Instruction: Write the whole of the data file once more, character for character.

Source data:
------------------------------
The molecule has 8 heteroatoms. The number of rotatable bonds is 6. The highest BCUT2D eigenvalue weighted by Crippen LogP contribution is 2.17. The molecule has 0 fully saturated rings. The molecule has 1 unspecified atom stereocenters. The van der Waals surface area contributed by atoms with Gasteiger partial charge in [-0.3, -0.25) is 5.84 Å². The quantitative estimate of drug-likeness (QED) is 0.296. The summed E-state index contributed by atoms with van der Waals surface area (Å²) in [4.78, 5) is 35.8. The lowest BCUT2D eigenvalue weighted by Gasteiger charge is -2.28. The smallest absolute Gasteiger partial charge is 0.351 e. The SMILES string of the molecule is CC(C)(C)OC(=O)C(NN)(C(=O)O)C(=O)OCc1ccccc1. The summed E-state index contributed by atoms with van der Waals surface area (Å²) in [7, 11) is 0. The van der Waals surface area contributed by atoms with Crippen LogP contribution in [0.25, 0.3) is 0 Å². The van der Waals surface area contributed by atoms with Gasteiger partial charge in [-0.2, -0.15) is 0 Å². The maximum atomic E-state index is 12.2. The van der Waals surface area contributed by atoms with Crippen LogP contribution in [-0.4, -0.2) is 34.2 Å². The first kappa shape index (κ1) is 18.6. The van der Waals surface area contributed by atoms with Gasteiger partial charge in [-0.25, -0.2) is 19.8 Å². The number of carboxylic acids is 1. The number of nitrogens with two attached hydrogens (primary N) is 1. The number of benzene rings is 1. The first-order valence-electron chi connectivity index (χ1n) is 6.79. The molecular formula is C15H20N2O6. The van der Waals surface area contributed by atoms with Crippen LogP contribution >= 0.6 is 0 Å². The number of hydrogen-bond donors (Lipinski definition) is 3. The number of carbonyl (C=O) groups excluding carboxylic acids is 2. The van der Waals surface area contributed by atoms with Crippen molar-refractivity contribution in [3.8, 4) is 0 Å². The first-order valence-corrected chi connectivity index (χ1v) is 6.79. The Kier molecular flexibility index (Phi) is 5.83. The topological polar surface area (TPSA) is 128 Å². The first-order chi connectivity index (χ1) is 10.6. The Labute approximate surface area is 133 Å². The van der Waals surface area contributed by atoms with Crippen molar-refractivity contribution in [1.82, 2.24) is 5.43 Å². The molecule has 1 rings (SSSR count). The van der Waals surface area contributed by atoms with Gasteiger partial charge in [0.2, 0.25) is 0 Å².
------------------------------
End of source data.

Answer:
The molecule has 8 heteroatoms. The number of rotatable bonds is 6. The highest BCUT2D eigenvalue weighted by Crippen LogP contribution is 2.17. The molecule has 0 fully saturated rings. The molecule has 1 unspecified atom stereocenters. The van der Waals surface area contributed by atoms with Gasteiger partial charge in [-0.3, -0.25) is 5.84 Å². The quantitative estimate of drug-likeness (QED) is 0.296. The summed E-state index contributed by atoms with van der Waals surface area (Å²) in [4.78, 5) is 35.8. The lowest BCUT2D eigenvalue weighted by Gasteiger charge is -2.28. The smallest absolute Gasteiger partial charge is 0.351 e. The SMILES string of the molecule is CC(C)(C)OC(=O)C(NN)(C(=O)O)C(=O)OCc1ccccc1. The summed E-state index contributed by atoms with van der Waals surface area (Å²) in [7, 11) is 0. The van der Waals surface area contributed by atoms with Crippen LogP contribution in [0.25, 0.3) is 0 Å². The van der Waals surface area contributed by atoms with Gasteiger partial charge in [-0.2, -0.15) is 0 Å². The maximum atomic E-state index is 12.2. The van der Waals surface area contributed by atoms with Crippen LogP contribution in [-0.4, -0.2) is 34.2 Å². The first kappa shape index (κ1) is 18.6. The van der Waals surface area contributed by atoms with Gasteiger partial charge in [-0.25, -0.2) is 19.8 Å². The number of carboxylic acids is 1. The number of nitrogens with two attached hydrogens (primary N) is 1. The number of benzene rings is 1. The first-order valence-electron chi connectivity index (χ1n) is 6.79. The molecular formula is C15H20N2O6. The van der Waals surface area contributed by atoms with Crippen LogP contribution >= 0.6 is 0 Å². The number of hydrogen-bond donors (Lipinski definition) is 3. The number of carbonyl (C=O) groups excluding carboxylic acids is 2. The van der Waals surface area contributed by atoms with Crippen molar-refractivity contribution in [3.8, 4) is 0 Å². The first-order valence-corrected chi connectivity index (χ1v) is 6.79. The Kier molecular flexibility index (Phi) is 5.83. The topological polar surface area (TPSA) is 128 Å². The first-order chi connectivity index (χ1) is 10.6. The Labute approximate surface area is 133 Å². The van der Waals surface area contributed by atoms with Crippen molar-refractivity contribution in [1.82, 2.24) is 5.43 Å². The molecule has 1 rings (SSSR count). The van der Waals surface area contributed by atoms with Gasteiger partial charge in [0.2, 0.25) is 0 Å².